Sunday Run, 24 April 2022
The Nuts and Bolts
Eleven steeds assembled for the ride at the Upper Greensborough Caltex Servo, thus eleven riders plus Mez as pillion with David, came together on a balmy Autumn day as participants.
Apart from a bit of (Whittlesea North to Kinglake West) mist, the weather would be as predicted and provide near-perfect riding conditions: mostly clear skies, little to no wind and a maximum temperature of about 20°C.
Club Captain Jimmy Linton called us to briefing and detailed the route and stops we would take: northwards to Whittlesea, Kinglake West, Flowerdale, and Strath Creek, thence westwards to Broadford for morning tea at the Country Soul Café. From Broadford, northwards to Glenaroua and Hilldene, westwards to Tooborac, thence southwards to Lancefield for a fuel stop, and eastwards to Kilmore for lunch at Kemps Bakery. From Kilmore, homeward bound via Wandong, Woodstock, Yan Yean and back to Upper Greensborough.
Jimmy asked for a Tail-End Charlie and Ashley Scott volunteered. He then asked for a Ride Reporter and while he seemed to be looking at me I didn’t flinch; but then my right arm began to lift – a case of ‘involuntary volunteering’, contrived by Richard Haughton. As penance, Richard will assist as Scribe #2 for this report.
A thoroughly enjoyable ride of about 260 kilometres was had, without any serious incident or malfunction. Just an embarrassing ‘glitch’ or two by me.
More details below……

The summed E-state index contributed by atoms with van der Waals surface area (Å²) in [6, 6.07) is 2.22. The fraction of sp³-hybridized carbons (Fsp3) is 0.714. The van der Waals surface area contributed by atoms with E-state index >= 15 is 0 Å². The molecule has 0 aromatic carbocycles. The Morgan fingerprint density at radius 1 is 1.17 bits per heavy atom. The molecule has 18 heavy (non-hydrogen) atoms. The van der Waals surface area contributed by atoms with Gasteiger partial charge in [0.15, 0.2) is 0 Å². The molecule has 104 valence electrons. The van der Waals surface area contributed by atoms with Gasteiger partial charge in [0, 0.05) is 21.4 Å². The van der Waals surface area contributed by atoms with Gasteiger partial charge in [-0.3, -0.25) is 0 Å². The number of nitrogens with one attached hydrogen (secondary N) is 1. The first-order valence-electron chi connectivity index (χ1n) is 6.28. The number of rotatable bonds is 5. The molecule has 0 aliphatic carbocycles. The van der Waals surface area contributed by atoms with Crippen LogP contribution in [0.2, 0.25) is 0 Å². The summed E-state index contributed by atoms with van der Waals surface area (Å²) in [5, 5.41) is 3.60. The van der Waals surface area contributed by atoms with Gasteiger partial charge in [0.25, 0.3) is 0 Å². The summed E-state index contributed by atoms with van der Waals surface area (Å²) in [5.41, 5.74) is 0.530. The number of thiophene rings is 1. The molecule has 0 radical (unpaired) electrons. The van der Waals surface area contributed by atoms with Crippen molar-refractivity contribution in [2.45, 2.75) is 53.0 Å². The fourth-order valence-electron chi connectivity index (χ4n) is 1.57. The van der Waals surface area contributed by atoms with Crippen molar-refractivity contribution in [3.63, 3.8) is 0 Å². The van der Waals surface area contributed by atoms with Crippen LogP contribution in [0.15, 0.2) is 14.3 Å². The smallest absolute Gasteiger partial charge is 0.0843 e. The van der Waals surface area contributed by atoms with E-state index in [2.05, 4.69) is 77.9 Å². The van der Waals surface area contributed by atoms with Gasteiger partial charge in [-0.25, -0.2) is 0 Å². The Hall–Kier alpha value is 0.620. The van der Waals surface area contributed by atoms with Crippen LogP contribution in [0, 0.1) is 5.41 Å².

The Noisy Tappets and Oil Leaks
I was focussed on my ’72 Daytona’s performance after having some tuning work done recently. On Saturday arvo I did the usual preparation and then started it up – a bit rough at first, but then it idled ok. I had both fuel taps open, because I suspected a slight blockage in the RHS fuel line. On Sunday morning it started easily with both taps open and settled down to a fast idle to warm up. I got my gear on, turned the LHS (reserve) fuel tap off and departed from Macleod. The bike seemed to be running smoothly until I hit the 80 kph Greensborough Bypass, where it gave hints of roughness – just a few minor ‘barks’ before I pulled into the Caltex to join the ride group.
I filled my tank and joined the group for a chat before Jimmy’s briefing. At this point I made the decision to run the bike with both fuel taps open, to see if it would run any better. If it didn’t I would pull out of the ride and head for home.
After briefing we got underway and I was soon put at ease that the Daytona was running smoothly at all speeds, so I started to relax and enjoy the ride.
However, as we approached Whittlesea, I was running last except for TEC Ashley behind me, when I spotted a Classic Japanese bike and rider which appeared to be Phil Young and his Suzuki, pulled over onto the verge. I thought ‘couldn’t be, could it?’ but pulled over a little way on and spoke to Ashley. We decided Ashley would go back and check while I would wait…… False alarm: very similar bike but not Phil. The embarrassment began for me, yet Ashley kept calm and affable about it.
From Whittlesea it was a game of catch-up, picking up David and Mez who were waiting patiently at Flowerdale, as well as Gary Moore who had joined the ride, before meeting the main group at Strath Creek and proceeding on to Broadford.